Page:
It would force a rethink of Canada’s approach to climate action, allow the Liberals time to present a new environmental plan to Canadians and force the Conservatives to develop one of their own. Should the Liberals lose the next election, it’s dead anyway.

In Ontario, there will be a referendum on the issue. The tax has become highly divisive, which is unhealthy, and so there should be a new approach.

It could even help the Liberals at the polls, as real debate on environmental policy could emerge. And in axing the tax, a key plank of the Conservative platform would be dead.

Desmond Pouyat Toronto


Re “Bill 124, Doug Ford’s caps on wage increases, ruled unconstitutional by Ontario Court of Appeal” (Feb. 13): Whether or not one agrees with Ontario’s attempt to limit public-sector wage increases, the Court of Appeal striking down the law for unionized workers is a fine example of “government by the courts.”

The court justified its ruling based on the Charter, specifically the freedom of association interpreted to imply collective bargaining rights for unionized workers. The court thus put shackles on the freedom of government to control wage expenses as it deems best.

We have become less a government of the people and more a government of the courts. I find this ironic, because the only countries where courts operate with freedom and independence are liberal democracies. They are thus undermining their foundation and threatening their own legitimacy.

We should remove the Charter from the Constitution. I believe the only real protection for rights and freedoms comes from an engaged citizenry in a healthy democracy, not from the courts.

Jim Paulin Ottawa

League of their own

Re “Fergie (Ferguson) Jenkins, first Canadian to be inducted into the Baseball Hall of Fame” (Moment in Time, Feb. 12): Fergie Jenkins was the first Canadian man inducted into the National Baseball Hall of Fame in the United States.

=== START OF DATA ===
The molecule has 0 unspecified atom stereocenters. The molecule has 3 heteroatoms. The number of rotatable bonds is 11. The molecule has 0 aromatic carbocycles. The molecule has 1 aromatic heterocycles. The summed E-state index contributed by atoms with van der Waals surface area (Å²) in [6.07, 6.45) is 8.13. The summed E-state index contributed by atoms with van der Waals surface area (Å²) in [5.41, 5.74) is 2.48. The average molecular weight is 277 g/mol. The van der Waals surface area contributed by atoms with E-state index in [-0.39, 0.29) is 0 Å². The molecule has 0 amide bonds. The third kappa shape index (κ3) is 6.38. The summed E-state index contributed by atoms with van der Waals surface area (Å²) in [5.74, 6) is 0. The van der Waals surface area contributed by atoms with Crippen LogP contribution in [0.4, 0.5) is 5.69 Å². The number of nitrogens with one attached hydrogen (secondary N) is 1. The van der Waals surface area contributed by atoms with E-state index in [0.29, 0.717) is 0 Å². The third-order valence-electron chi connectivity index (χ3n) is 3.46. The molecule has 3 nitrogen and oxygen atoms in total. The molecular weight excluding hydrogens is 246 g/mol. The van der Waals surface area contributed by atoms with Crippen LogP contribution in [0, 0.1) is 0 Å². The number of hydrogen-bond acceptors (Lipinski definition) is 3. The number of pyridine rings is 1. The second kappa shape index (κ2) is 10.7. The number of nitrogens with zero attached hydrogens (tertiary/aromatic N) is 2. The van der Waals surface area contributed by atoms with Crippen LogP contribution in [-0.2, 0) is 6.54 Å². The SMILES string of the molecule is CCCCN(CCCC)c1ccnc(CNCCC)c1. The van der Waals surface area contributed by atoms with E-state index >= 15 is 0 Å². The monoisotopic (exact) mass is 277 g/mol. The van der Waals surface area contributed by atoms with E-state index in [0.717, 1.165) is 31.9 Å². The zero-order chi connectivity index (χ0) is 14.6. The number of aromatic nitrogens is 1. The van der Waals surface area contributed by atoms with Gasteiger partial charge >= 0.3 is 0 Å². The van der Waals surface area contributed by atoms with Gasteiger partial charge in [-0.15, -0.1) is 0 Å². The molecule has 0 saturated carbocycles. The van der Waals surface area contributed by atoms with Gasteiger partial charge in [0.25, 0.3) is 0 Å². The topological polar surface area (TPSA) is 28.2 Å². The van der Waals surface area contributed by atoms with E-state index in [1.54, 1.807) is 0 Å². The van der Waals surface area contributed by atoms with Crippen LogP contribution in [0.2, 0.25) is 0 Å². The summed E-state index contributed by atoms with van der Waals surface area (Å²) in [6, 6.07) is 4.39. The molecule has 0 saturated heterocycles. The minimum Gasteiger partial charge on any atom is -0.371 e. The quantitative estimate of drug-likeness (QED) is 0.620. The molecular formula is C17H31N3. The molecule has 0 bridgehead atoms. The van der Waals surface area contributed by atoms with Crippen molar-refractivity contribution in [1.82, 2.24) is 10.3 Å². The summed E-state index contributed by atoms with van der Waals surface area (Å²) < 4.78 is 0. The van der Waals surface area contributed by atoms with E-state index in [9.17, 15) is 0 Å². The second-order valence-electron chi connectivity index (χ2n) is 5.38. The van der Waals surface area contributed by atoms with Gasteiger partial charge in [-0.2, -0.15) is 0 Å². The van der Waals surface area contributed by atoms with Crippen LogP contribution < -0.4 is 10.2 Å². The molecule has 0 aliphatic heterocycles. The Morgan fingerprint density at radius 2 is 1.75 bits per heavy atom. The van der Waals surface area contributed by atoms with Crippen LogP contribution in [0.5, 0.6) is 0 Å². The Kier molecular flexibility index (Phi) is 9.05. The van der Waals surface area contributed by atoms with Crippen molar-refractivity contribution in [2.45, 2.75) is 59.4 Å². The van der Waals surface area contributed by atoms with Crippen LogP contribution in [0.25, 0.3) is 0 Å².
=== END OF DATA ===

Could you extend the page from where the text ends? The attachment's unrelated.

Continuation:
He was preceded by Canadian women, among them my aunt Yolande Teillet from St. Vital in Winnipeg. She was inducted into the Baseball of Fame in June of 1988 as a member of the All-American Girls Professional Baseball League.

Jean Teillet Vancouver


Re “Western leaders, officials blame Putin’s Russia for Alexey Navalny’s death” (Feb. 17): Alexey Navalny was one of the bravest people I have ever heard of. And for three months in 2020, he unknowingly helped me get through the COVID-19 crisis.

Everything was shut down, there were few sources of entertainment and I had just traded independent living for a retirement home. But there was this brave man, who had survived poisoning from a lethal substance apparently placed in his underpants.

So I asked my male friends for used but clean underpants, wrote “FREE NAVALNY” on them in fabric ink and mailed them to the Russian ambassador in Ottawa. They probably never reached his desk but, hey, I was at least doing something to honour this extraordinary man.

I don’t know if the Nobel Peace Prize can be awarded posthumously, but surely Mr. Navalny, who faced horror and indignity with grace and wit, has earned our highest acclaim.

Anne Moon Victoria

Letters to the Editor should be exclusive to The Globe and Mail. Include your name, address and daytime phone number. Keep letters to 150 words or fewer. Letters may be edited for length and clarity. To submit a letter by e-mail, click here:

Interact with The Globe